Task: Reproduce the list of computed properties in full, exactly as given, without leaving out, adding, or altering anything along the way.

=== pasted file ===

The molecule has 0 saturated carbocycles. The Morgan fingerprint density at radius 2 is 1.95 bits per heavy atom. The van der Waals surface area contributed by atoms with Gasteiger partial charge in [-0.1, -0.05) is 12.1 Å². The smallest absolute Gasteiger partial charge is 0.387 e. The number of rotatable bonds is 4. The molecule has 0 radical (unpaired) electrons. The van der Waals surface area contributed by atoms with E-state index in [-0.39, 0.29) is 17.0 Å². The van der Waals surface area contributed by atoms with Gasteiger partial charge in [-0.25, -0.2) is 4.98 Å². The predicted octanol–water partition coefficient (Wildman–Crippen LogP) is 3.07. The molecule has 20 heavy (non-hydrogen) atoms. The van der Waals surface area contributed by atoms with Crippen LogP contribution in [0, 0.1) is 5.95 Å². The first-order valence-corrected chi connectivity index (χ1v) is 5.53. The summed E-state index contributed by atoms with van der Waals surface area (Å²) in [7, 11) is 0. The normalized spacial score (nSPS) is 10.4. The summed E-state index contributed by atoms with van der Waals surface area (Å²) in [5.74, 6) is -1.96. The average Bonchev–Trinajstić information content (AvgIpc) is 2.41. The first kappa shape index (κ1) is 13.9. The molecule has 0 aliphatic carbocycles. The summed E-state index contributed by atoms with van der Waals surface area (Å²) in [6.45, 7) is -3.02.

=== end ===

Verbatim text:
The molecule has 0 saturated carbocycles. The Morgan fingerprint density at radius 2 is 1.95 bits per heavy atom. The van der Waals surface area contributed by atoms with Gasteiger partial charge in [-0.1, -0.05) is 12.1 Å². The smallest absolute Gasteiger partial charge is 0.387 e. The number of rotatable bonds is 4. The molecule has 0 radical (unpaired) electrons. The van der Waals surface area contributed by atoms with E-state index in [-0.39, 0.29) is 17.0 Å². The van der Waals surface area contributed by atoms with Gasteiger partial charge in [-0.25, -0.2) is 4.98 Å². The predicted octanol–water partition coefficient (Wildman–Crippen LogP) is 3.07. The molecule has 20 heavy (non-hydrogen) atoms. The van der Waals surface area contributed by atoms with Crippen LogP contribution in [0, 0.1) is 5.95 Å². The first-order valence-corrected chi connectivity index (χ1v) is 5.53. The summed E-state index contributed by atoms with van der Waals surface area (Å²) in [7, 11) is 0. The normalized spacial score (nSPS) is 10.4. The summed E-state index contributed by atoms with van der Waals surface area (Å²) in [5.74, 6) is -1.96. The average Bonchev–Trinajstić information content (AvgIpc) is 2.41. The first kappa shape index (κ1) is 13.9. The molecule has 0 aliphatic carbocycles. The summed E-state index contributed by atoms with van der Waals surface area (Å²) in [6.45, 7) is -3.02.